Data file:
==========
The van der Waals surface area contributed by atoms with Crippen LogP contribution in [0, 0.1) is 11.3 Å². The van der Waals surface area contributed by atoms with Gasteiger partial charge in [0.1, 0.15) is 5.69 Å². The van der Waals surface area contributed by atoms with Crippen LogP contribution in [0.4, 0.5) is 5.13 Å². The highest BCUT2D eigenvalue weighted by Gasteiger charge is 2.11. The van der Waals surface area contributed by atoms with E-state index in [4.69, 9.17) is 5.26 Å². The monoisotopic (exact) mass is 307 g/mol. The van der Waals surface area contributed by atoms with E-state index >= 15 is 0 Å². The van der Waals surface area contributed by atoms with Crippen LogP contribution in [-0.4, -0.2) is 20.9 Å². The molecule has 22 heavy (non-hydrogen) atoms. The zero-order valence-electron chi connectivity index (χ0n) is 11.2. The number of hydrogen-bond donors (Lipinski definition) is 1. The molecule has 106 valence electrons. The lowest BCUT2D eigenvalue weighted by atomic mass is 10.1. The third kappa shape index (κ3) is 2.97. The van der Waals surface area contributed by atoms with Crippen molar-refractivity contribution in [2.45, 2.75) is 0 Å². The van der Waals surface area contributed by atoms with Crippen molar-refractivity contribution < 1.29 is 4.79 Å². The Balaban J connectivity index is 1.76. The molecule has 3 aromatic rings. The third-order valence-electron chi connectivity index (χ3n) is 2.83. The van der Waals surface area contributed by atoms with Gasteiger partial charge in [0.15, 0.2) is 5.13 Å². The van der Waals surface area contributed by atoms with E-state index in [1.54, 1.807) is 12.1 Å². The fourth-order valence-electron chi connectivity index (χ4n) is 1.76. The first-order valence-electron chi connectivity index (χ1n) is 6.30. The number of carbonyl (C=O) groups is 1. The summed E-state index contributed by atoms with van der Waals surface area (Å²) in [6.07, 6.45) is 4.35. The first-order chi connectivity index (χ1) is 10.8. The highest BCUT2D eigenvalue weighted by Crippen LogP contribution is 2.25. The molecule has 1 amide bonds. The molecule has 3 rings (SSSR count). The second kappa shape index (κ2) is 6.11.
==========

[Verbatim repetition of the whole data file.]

The van der Waals surface area contributed by atoms with Crippen LogP contribution in [0, 0.1) is 11.3 Å². The van der Waals surface area contributed by atoms with Gasteiger partial charge in [0.1, 0.15) is 5.69 Å². The van der Waals surface area contributed by atoms with Crippen LogP contribution in [0.4, 0.5) is 5.13 Å². The highest BCUT2D eigenvalue weighted by Gasteiger charge is 2.11. The van der Waals surface area contributed by atoms with E-state index in [4.69, 9.17) is 5.26 Å². The monoisotopic (exact) mass is 307 g/mol. The van der Waals surface area contributed by atoms with E-state index >= 15 is 0 Å². The van der Waals surface area contributed by atoms with Crippen LogP contribution in [-0.4, -0.2) is 20.9 Å². The molecule has 22 heavy (non-hydrogen) atoms. The zero-order valence-electron chi connectivity index (χ0n) is 11.2. The number of hydrogen-bond donors (Lipinski definition) is 1. The molecule has 106 valence electrons. The lowest BCUT2D eigenvalue weighted by atomic mass is 10.1. The third kappa shape index (κ3) is 2.97. The van der Waals surface area contributed by atoms with Crippen molar-refractivity contribution in [2.45, 2.75) is 0 Å². The van der Waals surface area contributed by atoms with Crippen molar-refractivity contribution < 1.29 is 4.79 Å². The Balaban J connectivity index is 1.76. The molecule has 3 aromatic rings. The third-order valence-electron chi connectivity index (χ3n) is 2.83. The van der Waals surface area contributed by atoms with Gasteiger partial charge in [0.15, 0.2) is 5.13 Å². The van der Waals surface area contributed by atoms with E-state index in [1.54, 1.807) is 12.1 Å². The fourth-order valence-electron chi connectivity index (χ4n) is 1.76. The first-order valence-electron chi connectivity index (χ1n) is 6.30. The number of carbonyl (C=O) groups is 1. The summed E-state index contributed by atoms with van der Waals surface area (Å²) in [6.07, 6.45) is 4.35. The first-order chi connectivity index (χ1) is 10.8. The highest BCUT2D eigenvalue weighted by Crippen LogP contribution is 2.25. The molecule has 1 amide bonds. The molecule has 3 rings (SSSR count). The second kappa shape index (κ2) is 6.11.